Thursday, October 04, 2007

It's been a while since I wrote about parenting my preemie in "adult terms" rather than in the neverending whine of "I'm tired, I'm tired, poor me". So why don't I put a few thoughts out there?

Two years, five months, and seven days ago, God gave me a baby girl who weighed in at a mere 1195 grams. That's not a lot. The machines that kept her alive were not only bigger than her, they were about twice as massive as the state of the art isolette that she lived in. We had to scrub our hands a minimum of three minutes with surgical soaps to be allowed to touch her for ten seconds through the ports on that isolette. There was a machine that breathed for her.

As a preemie with respiratory issues, she breathed very noisily. That was the trachea malasia, the soft spot on her windpipe. If there was a little congestion, if her nose was the least bit runny, you would have thought she had pneumonia and was ready to stop breathing. She was as floppy as any rag doll, but she was fully human, and there are so many bits and pieces that can be seriously injured or worse if let to bend into a way in which they were never meant to be. Forget being careful of the soft spot on her head- we were terrified that if we lifted her up to burp in too rough a manner we'd snap her neck like a twig and let the life out. That only lasted 6 months or so before she got as sturdy as a "normal" newborn.

Germs are the enemy. So is becoming a psychotic parent who puts their kid in a bubble. How in the world can you make a balance between keeping your fragile child a week out of ICU safe, without turning yourself crazy? How do you ensure that they get exposed to just the right set of germs to make them have healthy immune systems, without landing them back in ICU, without putting their lives at risk? How do give them a social life? How to keep yourself from going insane from the virtual bubble you have to live in?

It's hard. And after you work all that out, there are the runny noses, the colds, the coughs of your infant that make you second-guess every decision a thousand times. Every doctor, and you'll see dozens if not hundreds, has a different opinion for what is best. Most of the time they'll come into conflict with something else. If you're lucky, they won't conflict what you see as the real issue to be dealt with. You can't just schedule everybody when it's convenient for you, because this is not your convenience, this is your child's life. Miss an appt or miss a procedure and something else could be missed that will bite your butt later. So you see all those doctors, god knows where, packing up and packing out mountains of baby gear. Any wonder you get tired? This is on top of being a new mom, getting up for those feedings and changings, maintaining the medication schedule, the doctor schedule, recovering from childbirth... and if you're very lucky you'll have someone available to give you respite.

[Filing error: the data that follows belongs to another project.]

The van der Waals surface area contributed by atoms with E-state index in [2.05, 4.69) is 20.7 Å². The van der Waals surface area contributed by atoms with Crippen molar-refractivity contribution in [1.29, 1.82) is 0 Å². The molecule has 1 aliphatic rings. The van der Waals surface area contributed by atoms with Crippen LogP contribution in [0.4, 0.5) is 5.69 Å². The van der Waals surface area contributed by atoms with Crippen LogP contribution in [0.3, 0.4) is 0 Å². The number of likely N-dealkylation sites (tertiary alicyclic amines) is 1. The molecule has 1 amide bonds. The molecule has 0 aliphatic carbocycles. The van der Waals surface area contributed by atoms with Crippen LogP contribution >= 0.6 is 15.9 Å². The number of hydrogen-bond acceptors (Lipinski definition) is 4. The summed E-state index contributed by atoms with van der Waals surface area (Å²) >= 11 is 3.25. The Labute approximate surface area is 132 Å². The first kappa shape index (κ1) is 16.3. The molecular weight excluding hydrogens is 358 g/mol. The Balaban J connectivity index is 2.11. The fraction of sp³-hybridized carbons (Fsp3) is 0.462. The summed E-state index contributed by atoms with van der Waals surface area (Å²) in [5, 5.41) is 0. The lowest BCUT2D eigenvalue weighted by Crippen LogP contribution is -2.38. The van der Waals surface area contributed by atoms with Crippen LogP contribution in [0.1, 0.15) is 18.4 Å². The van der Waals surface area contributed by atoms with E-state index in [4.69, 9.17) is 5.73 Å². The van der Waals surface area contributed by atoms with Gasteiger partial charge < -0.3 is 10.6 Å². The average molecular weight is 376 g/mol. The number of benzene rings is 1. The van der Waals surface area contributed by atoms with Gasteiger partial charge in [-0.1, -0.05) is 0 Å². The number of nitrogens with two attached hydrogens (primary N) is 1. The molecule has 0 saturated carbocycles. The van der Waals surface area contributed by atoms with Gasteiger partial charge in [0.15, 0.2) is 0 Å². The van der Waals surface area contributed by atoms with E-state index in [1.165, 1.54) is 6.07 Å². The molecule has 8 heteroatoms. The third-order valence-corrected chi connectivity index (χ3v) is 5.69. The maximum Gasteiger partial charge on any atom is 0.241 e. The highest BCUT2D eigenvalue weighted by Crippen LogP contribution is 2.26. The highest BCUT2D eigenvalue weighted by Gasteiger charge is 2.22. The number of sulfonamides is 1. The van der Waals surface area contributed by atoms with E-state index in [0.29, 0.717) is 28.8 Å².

Not enough, people, to tell a preemie parent they need respite. It's one thing to hunt for a babysitter you'd feel alright leaving your kid with. It's another thing to find a babysitter willing to take on all the stuff a preemie entails. Meds? Nope. You might find someone willing to take the responsiblity for someone that tiny and floppy and fragile, but not meds, and machines? If your baby is on a monitor then you may as well forget going out ever. At the end of the day of caring for the child, there's very little energy left. Maybe enough to eat a decent meal and take a shower. There's not enough to then spend several hours finding people to care for your kid and arrange the interviews, then arrange the times, then go out somewhere.

So you save your strength for the next day. And the day after that. And one day you'll wake up and be able to cope with one more thing, one more chore, one more doctor into the mix.

Yes. I get tired. Less tired now than I was. I do not get so tired and overwhelmed anymore that I sit down and cannot find the strength to cry. I get tired of all those doctors, and all those specialists, and the medication that my kid doesn't want to swallow but MUST swallow so that she keeps getting bigger and brighter. Tired of the hyperviligence against germs and strangers. Tired of explaining to people that she's not just tiny or mentally retarded because she's two and a half and cannot do so many things that they expect of her at two and a half. I tell them that she was born 8 weeks early. She weighed around two and a half pounds. I don't know if they understand that any better. I hope they can connect that to the commercials showing micropreemies in isolettes, that they can realize just a fraction of what goes into raising a child from that plastic box to toddlerhood; I know that most of them do not. Just get a sitter, they say. Or just let her cry it out. Just sign her up for daycare a few days a week, or early preschool. Just make her potty train. Make her talk. Make her walk.

Well surrrrrrrrrrrre. You were planning on making the arrangements for this? You're sitting on the money to pay for these services? Because I love being told what I "should" do and being judged for not doing it when they don't see past the surface to everything else.

I wish I could speak for my husband's side on these matters as well. I won't. He faces a whole different slew of morons.

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